6. To enter deeply; to be impressed. Let these sayings sink down into your ears. Luke 9:44.NWAD SINK.7

    7. To become deep; to retire or fall within the surface of any thing; as, the eyes sink into the head.NWAD SINK.8

    8. To fall; to decline; to decay; to decrease. A free state gradually sinks into ruin. It is the duty of government to revive a sinking commerce. Let not the fire sink or slacken.NWAD SINK.9

    9. To fall into rest or indolence; as, to sink away in pleasing dreams.NWAD SINK.10

    10. To be lower; to fall; as, the price of land will sink in time of peace.NWAD SINK.11

    SINK, v.t.

    1. To put under water; to immerse in a fluid; as, to sink a ship.NWAD SINK.13

    2. To make by digging or delving; as, to sink a pit or a well.NWAD SINK.14

    3. To depress; to degrade. His vices sink him in infamy, or in public estimation.NWAD SINK.15

    4. To plunge into destruction. If I have a conscience, let it sink me.NWAD SINK.16

    5. To cause to fall or to be plunged.NWAD SINK.17

    6. To bring low; to reduce in quantity. You sunk the river with repeated draughts.NWAD SINK.18

    7. To depress; to overbear; to crush. This would sink the spirit of a hero.NWAD SINK.19

    8. To diminish; to lower or lessen; to degrade. I mean not that we should sink our figure out of covetousness.NWAD SINK.20

    9. To cause to decline or fail. Thy cruel and unnat’ral lust of power has sunk thy father more than all his years.NWAD SINK.21

    10. To suppress; to conceal; to intervert. If sent with ready money to buy any thing, and you happen to be out of pocket, sink the money, and take up the goods on account. [Unusual.]NWAD SINK.22

    11. To depress to lower in value or amount. Great importations may sink the price of goods.NWAD SINK.23

    12. To reduce; to pay; to diminish or annihilate by payment; as, to sink the nation debt.NWAD SINK.24

    13. To waste; to dissipate; as, to sink an estate.NWAD SINK.25

    SINK, n.

    1. A drain to carry off filthy water; a jakes.NWAD SINK.27

    2. A kind of bason of stone or wood to receive filthy water.NWAD SINK.28

    SINKING, ppr. Falling; subsiding; depressing; declining. Sinking fund, in fiance, a fund created for sinking or paying a public debt, or purchasing the stock for the government.

    SINLESS, a. [from sin.]

    1. Free from sin; pure; perfect. Christ yielded a sinless obedience.NWAD SINLESS.2

    2. Free from sin; innocent; as a sinless soul.NWAD SINLESS.3

    SINLESSNESS, n. Freedom from sin and guilt.

    SINNER, n.

    1. One that has voluntarily violated the divine law; a moral agent who has voluntarily disobeyed any divine precept, or neglected any known duty.NWAD SINNER.2

    2. It is used in contradistinction to saint, to denote an unregenerate person; one who has not received the pardon of his sins.NWAD SINNER.3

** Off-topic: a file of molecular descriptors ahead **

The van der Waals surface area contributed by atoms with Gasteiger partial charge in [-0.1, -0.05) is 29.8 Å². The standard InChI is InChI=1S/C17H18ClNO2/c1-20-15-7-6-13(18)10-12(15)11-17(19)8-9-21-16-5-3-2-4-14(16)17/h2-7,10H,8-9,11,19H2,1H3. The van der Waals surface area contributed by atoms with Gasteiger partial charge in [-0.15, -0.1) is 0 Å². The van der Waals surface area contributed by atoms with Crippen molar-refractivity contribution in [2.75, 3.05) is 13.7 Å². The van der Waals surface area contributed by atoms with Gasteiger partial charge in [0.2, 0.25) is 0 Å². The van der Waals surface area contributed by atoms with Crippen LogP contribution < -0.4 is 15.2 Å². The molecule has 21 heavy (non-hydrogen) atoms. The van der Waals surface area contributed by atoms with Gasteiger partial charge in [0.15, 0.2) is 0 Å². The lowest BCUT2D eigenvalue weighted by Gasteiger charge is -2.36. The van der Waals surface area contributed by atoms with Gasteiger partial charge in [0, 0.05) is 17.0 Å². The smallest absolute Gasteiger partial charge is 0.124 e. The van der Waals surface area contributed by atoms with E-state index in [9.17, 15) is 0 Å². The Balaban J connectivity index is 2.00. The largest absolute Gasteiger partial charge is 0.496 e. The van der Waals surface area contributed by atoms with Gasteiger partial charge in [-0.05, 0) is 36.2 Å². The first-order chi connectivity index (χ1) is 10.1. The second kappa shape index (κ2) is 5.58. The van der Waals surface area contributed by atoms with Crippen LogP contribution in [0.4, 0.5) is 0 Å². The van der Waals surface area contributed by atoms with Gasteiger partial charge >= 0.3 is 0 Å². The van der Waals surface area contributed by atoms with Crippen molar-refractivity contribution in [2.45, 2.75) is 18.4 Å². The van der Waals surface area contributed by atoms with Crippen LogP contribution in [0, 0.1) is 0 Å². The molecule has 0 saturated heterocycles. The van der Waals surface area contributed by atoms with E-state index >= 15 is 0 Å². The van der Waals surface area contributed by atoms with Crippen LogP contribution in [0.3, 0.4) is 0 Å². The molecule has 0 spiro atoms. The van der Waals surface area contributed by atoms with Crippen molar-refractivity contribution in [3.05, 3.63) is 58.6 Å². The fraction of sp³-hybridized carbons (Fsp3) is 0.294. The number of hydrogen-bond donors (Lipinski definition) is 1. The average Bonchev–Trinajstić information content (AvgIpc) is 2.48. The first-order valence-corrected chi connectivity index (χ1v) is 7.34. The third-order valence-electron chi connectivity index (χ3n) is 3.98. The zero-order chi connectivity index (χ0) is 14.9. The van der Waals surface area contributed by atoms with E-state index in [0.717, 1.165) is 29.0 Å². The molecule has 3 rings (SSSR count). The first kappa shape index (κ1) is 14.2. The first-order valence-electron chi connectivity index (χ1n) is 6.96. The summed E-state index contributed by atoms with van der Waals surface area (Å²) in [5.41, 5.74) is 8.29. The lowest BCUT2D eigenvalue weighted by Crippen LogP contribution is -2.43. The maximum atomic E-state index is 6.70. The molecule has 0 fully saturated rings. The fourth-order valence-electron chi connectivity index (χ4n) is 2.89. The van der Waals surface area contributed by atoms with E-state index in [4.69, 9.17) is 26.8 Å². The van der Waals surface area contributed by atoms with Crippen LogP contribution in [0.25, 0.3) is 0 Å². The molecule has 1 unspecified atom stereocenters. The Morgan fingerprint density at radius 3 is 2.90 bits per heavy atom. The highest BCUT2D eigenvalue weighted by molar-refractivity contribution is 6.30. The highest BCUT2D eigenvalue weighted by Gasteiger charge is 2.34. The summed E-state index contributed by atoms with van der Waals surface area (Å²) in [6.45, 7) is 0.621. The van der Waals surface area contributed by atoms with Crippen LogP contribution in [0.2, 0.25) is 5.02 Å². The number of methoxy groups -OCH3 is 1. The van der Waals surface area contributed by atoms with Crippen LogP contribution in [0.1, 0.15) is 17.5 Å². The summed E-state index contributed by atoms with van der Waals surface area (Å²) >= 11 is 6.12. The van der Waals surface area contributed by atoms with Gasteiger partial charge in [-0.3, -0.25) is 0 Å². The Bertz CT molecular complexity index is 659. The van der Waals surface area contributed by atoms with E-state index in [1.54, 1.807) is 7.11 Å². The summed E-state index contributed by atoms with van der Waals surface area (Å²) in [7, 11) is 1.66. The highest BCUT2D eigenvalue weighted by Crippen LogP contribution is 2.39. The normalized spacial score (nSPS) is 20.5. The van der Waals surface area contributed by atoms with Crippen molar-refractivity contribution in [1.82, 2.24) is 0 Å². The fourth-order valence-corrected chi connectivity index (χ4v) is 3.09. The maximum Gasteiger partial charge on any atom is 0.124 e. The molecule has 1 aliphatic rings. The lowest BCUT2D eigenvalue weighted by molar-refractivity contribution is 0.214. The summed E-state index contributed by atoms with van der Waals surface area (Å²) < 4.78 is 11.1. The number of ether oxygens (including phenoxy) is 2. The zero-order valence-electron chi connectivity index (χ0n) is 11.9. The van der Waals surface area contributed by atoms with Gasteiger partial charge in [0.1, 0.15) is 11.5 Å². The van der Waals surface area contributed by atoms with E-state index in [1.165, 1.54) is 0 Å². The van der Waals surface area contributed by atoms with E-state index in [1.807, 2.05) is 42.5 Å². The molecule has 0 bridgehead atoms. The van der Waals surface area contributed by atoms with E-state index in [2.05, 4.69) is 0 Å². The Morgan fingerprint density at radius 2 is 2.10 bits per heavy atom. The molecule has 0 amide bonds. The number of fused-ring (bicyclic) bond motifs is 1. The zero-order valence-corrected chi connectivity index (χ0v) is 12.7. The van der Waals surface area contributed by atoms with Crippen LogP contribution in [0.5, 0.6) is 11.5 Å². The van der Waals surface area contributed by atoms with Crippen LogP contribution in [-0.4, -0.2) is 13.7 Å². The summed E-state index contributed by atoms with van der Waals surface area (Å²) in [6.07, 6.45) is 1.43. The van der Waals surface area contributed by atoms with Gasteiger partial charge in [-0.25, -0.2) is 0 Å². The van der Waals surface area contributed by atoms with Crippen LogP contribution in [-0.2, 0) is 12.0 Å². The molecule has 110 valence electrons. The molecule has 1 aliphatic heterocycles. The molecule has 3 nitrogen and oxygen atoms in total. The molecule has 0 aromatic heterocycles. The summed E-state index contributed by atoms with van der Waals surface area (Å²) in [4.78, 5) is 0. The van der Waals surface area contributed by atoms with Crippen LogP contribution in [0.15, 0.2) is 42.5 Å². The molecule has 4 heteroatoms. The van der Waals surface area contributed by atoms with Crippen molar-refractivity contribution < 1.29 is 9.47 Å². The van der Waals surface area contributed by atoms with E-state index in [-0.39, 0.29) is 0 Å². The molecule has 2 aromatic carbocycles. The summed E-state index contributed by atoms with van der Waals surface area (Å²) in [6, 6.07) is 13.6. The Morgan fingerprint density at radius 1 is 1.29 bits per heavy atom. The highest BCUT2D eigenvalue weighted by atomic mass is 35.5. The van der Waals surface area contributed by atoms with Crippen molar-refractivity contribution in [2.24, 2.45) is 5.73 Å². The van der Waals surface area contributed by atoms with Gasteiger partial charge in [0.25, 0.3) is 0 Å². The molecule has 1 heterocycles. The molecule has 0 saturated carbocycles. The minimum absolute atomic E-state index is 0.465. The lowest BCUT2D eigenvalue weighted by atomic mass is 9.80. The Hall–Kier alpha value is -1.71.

3. AN offender; a criminal.NWAD SINNER.4

    SINNER, v.i. To act as a sinner; in ludicrous language. Whether the charmer sinner it or saint it.

    SIN-OFFERING, n. [sin and offering.] A sacrifice for sin; something offered as an expiation for sin. Exodus 29:36.

    SINOPER, SINOPLE, n. [L. sinopis.] Red ferruginous quartz, of a blood or brownish red color, sometimes with a tinge or yellow. It occurs in small but very perfect crystals, and in masses that resemble some varieties of jasper.

    SINTER, n. In mineralogy, calcarious sinter is a variety of carbonate of lime, composed of a series of successive layers, concentric, plane or undulated, and nearly or quite parallel. It appears under various forms. Silicious sinter is white or grayish, light, brittle, porous, and of a fibrous texture. Opaline silicious sinter somewhat resembles opal. It is whitish, with brownish, blackish or bluish spots, and its fragments present dendritic appearances. Pearl sinter or fiorite occurs in stalactitic, cylindrical, botryoidal, and globular masses, white or grayish.

    SINUATE, v.t. [L. sinuo.] To wind; to turn; to bend in and out.

    SINUATE, a. In botany, a sinuate leaf is one that has large curved breaks in the margin, resembling bays, as in the oak.

    SINUATION, n. A winding or bending in and out.

    SINUOSITY, n. [L. sinuosus, sinus.] The quality of bending or curving in and out; or a series of bends and turns in arches or other irregular figures.

    SINUOUS, a. [L. sinus.] Wind; crooked; bending in and out; as a sinuous pipe. Streaking the ground with sinuous trace.

    SINUS, n. [L. a bay.]

    1. A bay of the sea; a recess in the shore, or an opening in the land.NWAD SINUS.2

    2. In anatomy, a cavity in a bone or other part, wider at the bottom than at the entrance.NWAD SINUS.3

    3. In surgery, a little cavity or sack in which pus is collected; an abscess with only a small orifice.NWAD SINUS.4

    4. An opening; a hollow.NWAD SINUS.5

    SIP, v.t.